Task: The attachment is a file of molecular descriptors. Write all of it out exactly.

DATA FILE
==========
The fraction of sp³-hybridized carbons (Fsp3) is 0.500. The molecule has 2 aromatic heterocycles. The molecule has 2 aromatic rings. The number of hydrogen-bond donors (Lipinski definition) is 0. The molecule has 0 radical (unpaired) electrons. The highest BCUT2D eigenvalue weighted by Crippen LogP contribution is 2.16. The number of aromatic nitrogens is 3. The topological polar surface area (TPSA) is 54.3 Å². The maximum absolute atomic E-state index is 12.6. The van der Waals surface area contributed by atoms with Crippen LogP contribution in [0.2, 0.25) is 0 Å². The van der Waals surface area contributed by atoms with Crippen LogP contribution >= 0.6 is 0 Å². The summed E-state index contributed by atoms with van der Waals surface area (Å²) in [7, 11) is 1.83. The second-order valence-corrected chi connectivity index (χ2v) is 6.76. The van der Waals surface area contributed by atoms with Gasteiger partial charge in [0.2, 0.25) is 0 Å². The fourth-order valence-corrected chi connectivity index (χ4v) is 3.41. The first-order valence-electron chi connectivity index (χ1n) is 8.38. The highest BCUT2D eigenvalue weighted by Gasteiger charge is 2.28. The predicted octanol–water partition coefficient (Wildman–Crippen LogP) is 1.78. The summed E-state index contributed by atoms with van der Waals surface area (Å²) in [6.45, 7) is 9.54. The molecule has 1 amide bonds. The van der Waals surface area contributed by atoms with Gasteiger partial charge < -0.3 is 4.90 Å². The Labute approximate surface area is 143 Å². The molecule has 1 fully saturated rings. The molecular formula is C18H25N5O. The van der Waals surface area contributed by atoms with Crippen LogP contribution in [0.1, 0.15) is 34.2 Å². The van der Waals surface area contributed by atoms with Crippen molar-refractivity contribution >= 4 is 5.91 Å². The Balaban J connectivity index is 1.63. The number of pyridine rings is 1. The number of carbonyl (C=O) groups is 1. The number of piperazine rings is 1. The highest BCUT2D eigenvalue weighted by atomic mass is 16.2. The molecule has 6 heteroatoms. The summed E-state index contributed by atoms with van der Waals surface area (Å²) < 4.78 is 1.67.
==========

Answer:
The fraction of sp³-hybridized carbons (Fsp3) is 0.500. The molecule has 2 aromatic heterocycles. The molecule has 2 aromatic rings. The number of hydrogen-bond donors (Lipinski definition) is 0. The molecule has 0 radical (unpaired) electrons. The highest BCUT2D eigenvalue weighted by Crippen LogP contribution is 2.16. The number of aromatic nitrogens is 3. The topological polar surface area (TPSA) is 54.3 Å². The maximum absolute atomic E-state index is 12.6. The van der Waals surface area contributed by atoms with Crippen LogP contribution in [0.2, 0.25) is 0 Å². The van der Waals surface area contributed by atoms with Crippen LogP contribution >= 0.6 is 0 Å². The summed E-state index contributed by atoms with van der Waals surface area (Å²) in [7, 11) is 1.83. The second-order valence-corrected chi connectivity index (χ2v) is 6.76. The van der Waals surface area contributed by atoms with Gasteiger partial charge in [0.2, 0.25) is 0 Å². The fourth-order valence-corrected chi connectivity index (χ4v) is 3.41. The first-order valence-electron chi connectivity index (χ1n) is 8.38. The highest BCUT2D eigenvalue weighted by Gasteiger charge is 2.28. The predicted octanol–water partition coefficient (Wildman–Crippen LogP) is 1.78. The summed E-state index contributed by atoms with van der Waals surface area (Å²) in [6.45, 7) is 9.54. The molecule has 1 amide bonds. The van der Waals surface area contributed by atoms with Gasteiger partial charge < -0.3 is 4.90 Å². The Labute approximate surface area is 143 Å². The molecule has 1 fully saturated rings. The molecular formula is C18H25N5O. The van der Waals surface area contributed by atoms with Crippen LogP contribution in [0.1, 0.15) is 34.2 Å². The van der Waals surface area contributed by atoms with Crippen molar-refractivity contribution >= 4 is 5.91 Å². The Balaban J connectivity index is 1.63. The number of pyridine rings is 1. The number of carbonyl (C=O) groups is 1. The number of piperazine rings is 1. The highest BCUT2D eigenvalue weighted by atomic mass is 16.2. The molecule has 6 heteroatoms. The summed E-state index contributed by atoms with van der Waals surface area (Å²) < 4.78 is 1.67.